As a result of my personal research pertaining to similar topics and those research topics which are somewhat unrelated to Spanish Treasure Hunting, I met John in about the year 2001. John, although one of the nicest guys in the Spanish lore game that I had ever met, was not a very trusting soul and was very slow to share information and he was also very cautious as to whom he shared it with. It would be another 3 years before John would share the information with me.

Shortly after meeting John, another friend whom I will call Mark approached me with a document which would later prove to be Jim’s English copy which (unknown to Jim) was copied when Jim took it to Mark in the 70s to ask for help in unraveling the mystery of it. Apparently Jim took his eyes off the document 10 minutes longer than he should have. When Mark brought the story to me, it was clear that he knew he could not unravel the mystery of the location; if he had thought for a moment that he could, I am certain he would have never brought it to me. He asked me to take it home and read it and see what I thought, hoping to get my insight on the details.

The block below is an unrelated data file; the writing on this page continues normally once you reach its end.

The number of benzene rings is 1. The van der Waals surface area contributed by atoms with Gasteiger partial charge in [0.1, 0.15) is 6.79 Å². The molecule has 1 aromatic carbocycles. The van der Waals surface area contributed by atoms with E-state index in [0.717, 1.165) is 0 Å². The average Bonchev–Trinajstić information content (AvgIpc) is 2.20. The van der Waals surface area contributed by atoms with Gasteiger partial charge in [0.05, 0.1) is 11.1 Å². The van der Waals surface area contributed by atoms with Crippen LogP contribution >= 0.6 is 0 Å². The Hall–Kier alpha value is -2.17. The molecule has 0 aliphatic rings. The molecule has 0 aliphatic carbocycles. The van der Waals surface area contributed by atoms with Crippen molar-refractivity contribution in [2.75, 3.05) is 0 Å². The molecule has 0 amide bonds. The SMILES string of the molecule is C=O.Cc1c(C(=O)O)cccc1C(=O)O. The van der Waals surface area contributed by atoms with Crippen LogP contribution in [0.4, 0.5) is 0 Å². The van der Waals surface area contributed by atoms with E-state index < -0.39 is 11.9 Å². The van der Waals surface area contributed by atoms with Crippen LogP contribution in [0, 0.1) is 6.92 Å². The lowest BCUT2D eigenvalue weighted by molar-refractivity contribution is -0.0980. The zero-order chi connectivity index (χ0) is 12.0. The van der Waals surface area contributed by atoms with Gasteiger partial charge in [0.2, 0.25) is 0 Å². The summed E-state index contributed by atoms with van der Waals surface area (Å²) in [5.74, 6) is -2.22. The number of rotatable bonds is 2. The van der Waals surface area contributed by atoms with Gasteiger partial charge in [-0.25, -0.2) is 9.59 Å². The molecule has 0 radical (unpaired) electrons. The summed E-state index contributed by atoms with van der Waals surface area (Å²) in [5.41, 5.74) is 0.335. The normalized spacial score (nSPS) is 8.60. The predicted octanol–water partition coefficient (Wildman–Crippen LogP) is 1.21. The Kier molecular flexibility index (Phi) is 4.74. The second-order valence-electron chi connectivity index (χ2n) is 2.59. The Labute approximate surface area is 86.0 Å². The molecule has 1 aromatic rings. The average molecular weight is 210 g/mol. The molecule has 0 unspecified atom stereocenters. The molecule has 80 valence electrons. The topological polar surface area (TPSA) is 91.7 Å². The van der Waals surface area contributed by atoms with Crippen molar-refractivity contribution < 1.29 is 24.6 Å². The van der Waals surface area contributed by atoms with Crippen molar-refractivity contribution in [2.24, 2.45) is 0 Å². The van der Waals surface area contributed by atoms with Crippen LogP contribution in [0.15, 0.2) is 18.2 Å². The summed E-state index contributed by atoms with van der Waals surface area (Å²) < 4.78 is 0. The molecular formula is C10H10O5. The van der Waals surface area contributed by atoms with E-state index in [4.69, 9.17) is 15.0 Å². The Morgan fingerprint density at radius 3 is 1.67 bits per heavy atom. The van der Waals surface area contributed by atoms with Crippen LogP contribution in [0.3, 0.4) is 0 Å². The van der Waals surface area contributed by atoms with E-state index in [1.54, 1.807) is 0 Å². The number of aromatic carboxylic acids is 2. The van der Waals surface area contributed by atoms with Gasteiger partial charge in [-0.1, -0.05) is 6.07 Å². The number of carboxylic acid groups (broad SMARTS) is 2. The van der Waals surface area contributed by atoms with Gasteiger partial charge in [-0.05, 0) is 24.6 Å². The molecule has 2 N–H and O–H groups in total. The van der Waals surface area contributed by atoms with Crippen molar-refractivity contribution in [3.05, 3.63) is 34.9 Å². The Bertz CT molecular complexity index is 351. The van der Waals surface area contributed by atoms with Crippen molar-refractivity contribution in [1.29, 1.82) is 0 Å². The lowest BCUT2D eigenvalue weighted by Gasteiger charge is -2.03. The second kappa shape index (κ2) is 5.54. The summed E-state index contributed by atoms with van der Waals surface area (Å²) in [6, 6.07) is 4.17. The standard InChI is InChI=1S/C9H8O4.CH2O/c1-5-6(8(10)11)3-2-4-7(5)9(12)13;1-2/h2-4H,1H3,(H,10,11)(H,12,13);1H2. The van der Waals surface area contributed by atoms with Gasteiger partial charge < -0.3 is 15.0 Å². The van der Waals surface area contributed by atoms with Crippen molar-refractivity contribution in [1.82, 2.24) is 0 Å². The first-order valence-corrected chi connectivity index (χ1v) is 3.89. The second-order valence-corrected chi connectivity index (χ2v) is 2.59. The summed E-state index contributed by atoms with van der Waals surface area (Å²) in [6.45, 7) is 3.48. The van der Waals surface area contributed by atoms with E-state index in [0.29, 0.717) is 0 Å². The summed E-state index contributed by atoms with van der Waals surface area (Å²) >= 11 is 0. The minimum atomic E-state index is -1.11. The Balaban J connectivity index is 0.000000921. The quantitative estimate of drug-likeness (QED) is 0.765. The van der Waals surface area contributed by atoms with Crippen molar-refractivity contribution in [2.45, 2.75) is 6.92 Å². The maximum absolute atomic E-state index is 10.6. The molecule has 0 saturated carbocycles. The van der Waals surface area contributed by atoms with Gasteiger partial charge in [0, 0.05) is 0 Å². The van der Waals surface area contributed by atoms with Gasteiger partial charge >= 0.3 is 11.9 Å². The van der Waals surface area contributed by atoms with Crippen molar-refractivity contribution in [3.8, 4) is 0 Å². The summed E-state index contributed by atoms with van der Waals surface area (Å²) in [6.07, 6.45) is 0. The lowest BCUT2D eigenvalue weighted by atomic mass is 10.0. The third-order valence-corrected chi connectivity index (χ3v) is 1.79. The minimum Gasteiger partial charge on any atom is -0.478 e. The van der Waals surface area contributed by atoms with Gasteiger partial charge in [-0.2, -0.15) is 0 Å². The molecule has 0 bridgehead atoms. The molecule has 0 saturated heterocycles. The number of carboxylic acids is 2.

As I read the story I was absolutely amazed at what I was reading, often envisioning what this massive hoard must look like. Never at this time did I ever think, expect or imagine that in a few short years that I would actually find it. I was so taken in by the story and being a real sucker for a mystery, I just couldn't leave it alone. I almost immediately began the research process in order to discover the end results. I knew it was unlikely but I knew it was possible and I thrive on the challenge. Within just a few short weeks I had ordered the topographical maps mentioned earlier and I was well on my way to unraveling this mystery.

In about late 2002 or 2003, I met John as a result of part of my research. I was taken in by John; yes he was secretive but he was different than many others that I had met. There was a real genuineness about him; it was a hit and John has been my good friend ever since. I believe it was sometime in about 2004 that John brought to me a story he wanted me to review. By this time, John and Jim were no longer working together and Jim had almost forgotten the enormous cache site precisely 1066 miles south of his home which he had never found. Jim passed away in October of 2012, may he rest in peace.